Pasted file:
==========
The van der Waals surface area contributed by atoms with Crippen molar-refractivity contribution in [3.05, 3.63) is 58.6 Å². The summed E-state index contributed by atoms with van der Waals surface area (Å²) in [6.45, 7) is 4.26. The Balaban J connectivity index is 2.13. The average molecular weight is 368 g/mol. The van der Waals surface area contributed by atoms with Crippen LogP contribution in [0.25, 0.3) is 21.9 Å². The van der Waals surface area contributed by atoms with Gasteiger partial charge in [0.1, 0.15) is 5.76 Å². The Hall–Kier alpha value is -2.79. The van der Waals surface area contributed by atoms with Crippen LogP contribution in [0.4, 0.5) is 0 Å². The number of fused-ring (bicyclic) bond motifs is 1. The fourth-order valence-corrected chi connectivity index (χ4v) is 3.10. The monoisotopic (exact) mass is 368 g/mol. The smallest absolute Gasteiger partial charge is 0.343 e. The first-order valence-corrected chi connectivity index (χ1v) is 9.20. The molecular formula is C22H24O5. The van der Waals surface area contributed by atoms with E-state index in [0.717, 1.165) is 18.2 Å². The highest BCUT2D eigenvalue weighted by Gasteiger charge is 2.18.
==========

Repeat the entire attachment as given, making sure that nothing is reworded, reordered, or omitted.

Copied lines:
The van der Waals surface area contributed by atoms with Crippen molar-refractivity contribution in [3.05, 3.63) is 58.6 Å². The summed E-state index contributed by atoms with van der Waals surface area (Å²) in [6.45, 7) is 4.26. The Balaban J connectivity index is 2.13. The average molecular weight is 368 g/mol. The van der Waals surface area contributed by atoms with Crippen LogP contribution in [0.25, 0.3) is 21.9 Å². The van der Waals surface area contributed by atoms with Gasteiger partial charge in [0.1, 0.15) is 5.76 Å². The Hall–Kier alpha value is -2.79. The van der Waals surface area contributed by atoms with Crippen LogP contribution in [0.4, 0.5) is 0 Å². The number of fused-ring (bicyclic) bond motifs is 1. The fourth-order valence-corrected chi connectivity index (χ4v) is 3.10. The monoisotopic (exact) mass is 368 g/mol. The smallest absolute Gasteiger partial charge is 0.343 e. The first-order valence-corrected chi connectivity index (χ1v) is 9.20. The molecular formula is C22H24O5. The van der Waals surface area contributed by atoms with E-state index in [0.717, 1.165) is 18.2 Å². The highest BCUT2D eigenvalue weighted by Gasteiger charge is 2.18.